Ethiopian Federal government authorities have not yet reacted to the abuse of travelers from the Amhara region
As the 83 percent completed Ethiopian dam was dominating news outlets in the country in the past few days, Ethiopians who were traveling from cities in Amhara region to Addis Ababa were harassed and discriminated against by Oromia region police who are deployed at checkpoints in areas close to the capital.
Some of the cases were medical travels – individuals who have a doctor’s appointment in Addis Ababa.
There are indications that the abuse has been going on for well over a month but got worse last week.
Travelers told reporters that their I.D.s were checked at the points and were ordered to return to the Amhara region if their I.D’s are not issued in Addis Ababa or the Oromo region.
It has happened in Sheno, Aleletu, Beki, Sendafa and Legetafo checkpoints – all of them in close distance to Addis Ababa.
There were cases where travelers were allowed to continue their trip to Addis after they gave bribe they were asked.
In a statement issued this week, the Ethiopian Human Rights Council confirmed that it has received reports of abuse against travelers from Amhara region to Addis Ababa at the checkpoints in the towns mentioned above.
The rights group said that it had written a letter to the Ministry of Peace and Transport requesting explanations about the situation but it did not receive a response by the time it issued the statement on August 11. It has indicated that it is waiting for a response.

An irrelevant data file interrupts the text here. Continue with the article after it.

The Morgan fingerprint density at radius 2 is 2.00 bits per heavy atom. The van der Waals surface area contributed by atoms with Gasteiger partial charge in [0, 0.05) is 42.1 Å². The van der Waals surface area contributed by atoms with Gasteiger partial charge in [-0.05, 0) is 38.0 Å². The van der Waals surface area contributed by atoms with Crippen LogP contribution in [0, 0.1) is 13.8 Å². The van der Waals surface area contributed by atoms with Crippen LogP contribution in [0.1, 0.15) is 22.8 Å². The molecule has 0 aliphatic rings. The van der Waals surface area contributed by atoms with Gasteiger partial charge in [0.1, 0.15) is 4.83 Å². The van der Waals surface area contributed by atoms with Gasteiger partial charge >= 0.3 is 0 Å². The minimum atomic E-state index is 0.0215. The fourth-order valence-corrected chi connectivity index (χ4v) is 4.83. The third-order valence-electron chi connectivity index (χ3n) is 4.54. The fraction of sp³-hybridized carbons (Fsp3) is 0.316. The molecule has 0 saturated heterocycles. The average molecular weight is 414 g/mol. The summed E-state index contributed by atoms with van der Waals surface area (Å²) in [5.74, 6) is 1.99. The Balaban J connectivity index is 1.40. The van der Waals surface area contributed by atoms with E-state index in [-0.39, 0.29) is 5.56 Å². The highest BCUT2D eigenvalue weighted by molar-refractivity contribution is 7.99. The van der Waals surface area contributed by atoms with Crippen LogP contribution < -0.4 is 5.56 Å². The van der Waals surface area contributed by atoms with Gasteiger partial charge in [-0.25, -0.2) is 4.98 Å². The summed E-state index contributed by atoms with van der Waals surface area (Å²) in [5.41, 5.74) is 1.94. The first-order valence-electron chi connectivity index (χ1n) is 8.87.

It has however established that the Wolida-Dessie-Addis Ababa road was totally blocked and was reopened on August 11.
The rights group, citing section 13 of the Universal Declaration of Human Rights, regarding mobility rights of individuals and to live in any part of their country, called for the Ethiopian government to address the situation by respecting rights to move freely in the country.
It is unclear if the Addis Ababa administration has, and there is no legal ground or otherwise to do so, a new regulation that restricts people from the Amhara region of Ethiopia.
There had been a similar situation in the past for travelers from Gojam to Addis Ababa.
At this writing, no government official at the Federal or regional state level condemned the illegal practice by government security forces in the Oromo region.
There has been a recurring massacre of thousands of innocent civilians, mostly of ethnic Amhara background, in the Oromo region of Ethiopia – something the government links to a radical ethnic Oromo militant group ( or “Shane” as it calls it).
Meanwhile, the council of Ministers this week passed a decision regarding a digital national ID card, according to a report by state media. It is to be approved by the Ethiopian Parliament.
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